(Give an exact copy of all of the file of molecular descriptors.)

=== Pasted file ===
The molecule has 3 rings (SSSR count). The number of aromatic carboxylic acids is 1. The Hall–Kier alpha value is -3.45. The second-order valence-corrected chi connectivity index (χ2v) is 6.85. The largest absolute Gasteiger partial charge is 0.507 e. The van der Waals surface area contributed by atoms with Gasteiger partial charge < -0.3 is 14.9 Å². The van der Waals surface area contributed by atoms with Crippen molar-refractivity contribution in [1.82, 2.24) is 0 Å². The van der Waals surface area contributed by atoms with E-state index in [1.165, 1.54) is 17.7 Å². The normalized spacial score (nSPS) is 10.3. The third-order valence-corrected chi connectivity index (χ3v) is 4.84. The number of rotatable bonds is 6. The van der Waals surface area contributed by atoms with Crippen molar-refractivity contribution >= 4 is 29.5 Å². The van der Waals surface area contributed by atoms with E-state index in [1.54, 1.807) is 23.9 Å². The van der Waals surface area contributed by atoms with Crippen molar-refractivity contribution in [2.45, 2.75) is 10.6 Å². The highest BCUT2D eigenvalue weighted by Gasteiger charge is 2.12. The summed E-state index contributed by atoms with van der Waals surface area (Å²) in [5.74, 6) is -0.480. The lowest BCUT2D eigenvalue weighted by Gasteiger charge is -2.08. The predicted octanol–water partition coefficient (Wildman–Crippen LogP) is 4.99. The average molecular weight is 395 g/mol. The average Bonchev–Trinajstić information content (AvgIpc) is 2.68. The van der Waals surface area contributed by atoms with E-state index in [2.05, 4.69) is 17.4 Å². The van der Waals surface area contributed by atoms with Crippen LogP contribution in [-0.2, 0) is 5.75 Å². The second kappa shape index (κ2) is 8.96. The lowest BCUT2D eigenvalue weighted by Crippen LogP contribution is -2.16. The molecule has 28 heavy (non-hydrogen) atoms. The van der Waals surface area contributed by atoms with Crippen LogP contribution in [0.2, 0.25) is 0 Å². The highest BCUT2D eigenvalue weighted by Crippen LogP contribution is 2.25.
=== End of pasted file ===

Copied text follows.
The molecule has 3 rings (SSSR count). The number of aromatic carboxylic acids is 1. The Hall–Kier alpha value is -3.45. The second-order valence-corrected chi connectivity index (χ2v) is 6.85. The largest absolute Gasteiger partial charge is 0.507 e. The van der Waals surface area contributed by atoms with Gasteiger partial charge < -0.3 is 14.9 Å². The van der Waals surface area contributed by atoms with Crippen molar-refractivity contribution in [1.82, 2.24) is 0 Å². The van der Waals surface area contributed by atoms with E-state index in [1.165, 1.54) is 17.7 Å². The normalized spacial score (nSPS) is 10.3. The third-order valence-corrected chi connectivity index (χ3v) is 4.84. The number of rotatable bonds is 6. The van der Waals surface area contributed by atoms with Crippen molar-refractivity contribution >= 4 is 29.5 Å². The van der Waals surface area contributed by atoms with E-state index in [1.54, 1.807) is 23.9 Å². The van der Waals surface area contributed by atoms with Crippen molar-refractivity contribution in [2.45, 2.75) is 10.6 Å². The highest BCUT2D eigenvalue weighted by Gasteiger charge is 2.12. The summed E-state index contributed by atoms with van der Waals surface area (Å²) in [5.74, 6) is -0.480. The lowest BCUT2D eigenvalue weighted by Gasteiger charge is -2.08. The predicted octanol–water partition coefficient (Wildman–Crippen LogP) is 4.99. The average molecular weight is 395 g/mol. The average Bonchev–Trinajstić information content (AvgIpc) is 2.68. The van der Waals surface area contributed by atoms with E-state index in [2.05, 4.69) is 17.4 Å². The van der Waals surface area contributed by atoms with Crippen LogP contribution in [-0.2, 0) is 5.75 Å². The second kappa shape index (κ2) is 8.96. The lowest BCUT2D eigenvalue weighted by Crippen LogP contribution is -2.16. The molecule has 28 heavy (non-hydrogen) atoms. The van der Waals surface area contributed by atoms with Crippen LogP contribution in [0.2, 0.25) is 0 Å². The highest BCUT2D eigenvalue weighted by Crippen LogP contribution is 2.25.